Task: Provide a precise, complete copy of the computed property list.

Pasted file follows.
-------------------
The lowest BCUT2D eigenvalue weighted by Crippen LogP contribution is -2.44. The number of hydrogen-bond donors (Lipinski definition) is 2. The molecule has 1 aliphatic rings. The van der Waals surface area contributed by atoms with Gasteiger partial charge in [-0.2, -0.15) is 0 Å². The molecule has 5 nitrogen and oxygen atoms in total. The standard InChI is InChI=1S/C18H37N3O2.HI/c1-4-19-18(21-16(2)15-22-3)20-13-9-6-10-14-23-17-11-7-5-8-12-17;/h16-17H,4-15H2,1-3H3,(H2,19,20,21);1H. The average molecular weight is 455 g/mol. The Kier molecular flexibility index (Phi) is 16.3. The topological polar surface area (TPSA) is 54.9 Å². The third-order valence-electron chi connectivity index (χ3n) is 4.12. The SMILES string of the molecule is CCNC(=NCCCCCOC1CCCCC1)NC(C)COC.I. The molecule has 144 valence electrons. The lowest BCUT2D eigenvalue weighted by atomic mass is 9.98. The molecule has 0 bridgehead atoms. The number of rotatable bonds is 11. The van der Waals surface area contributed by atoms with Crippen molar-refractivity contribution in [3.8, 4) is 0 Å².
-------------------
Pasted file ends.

The lowest BCUT2D eigenvalue weighted by Crippen LogP contribution is -2.44. The number of hydrogen-bond donors (Lipinski definition) is 2. The molecule has 1 aliphatic rings. The van der Waals surface area contributed by atoms with Gasteiger partial charge in [-0.2, -0.15) is 0 Å². The molecule has 5 nitrogen and oxygen atoms in total. The standard InChI is InChI=1S/C18H37N3O2.HI/c1-4-19-18(21-16(2)15-22-3)20-13-9-6-10-14-23-17-11-7-5-8-12-17;/h16-17H,4-15H2,1-3H3,(H2,19,20,21);1H. The average molecular weight is 455 g/mol. The Kier molecular flexibility index (Phi) is 16.3. The topological polar surface area (TPSA) is 54.9 Å². The third-order valence-electron chi connectivity index (χ3n) is 4.12. The SMILES string of the molecule is CCNC(=NCCCCCOC1CCCCC1)NC(C)COC.I. The molecule has 144 valence electrons. The lowest BCUT2D eigenvalue weighted by atomic mass is 9.98. The molecule has 0 bridgehead atoms. The number of rotatable bonds is 11. The van der Waals surface area contributed by atoms with Crippen molar-refractivity contribution in [3.8, 4) is 0 Å².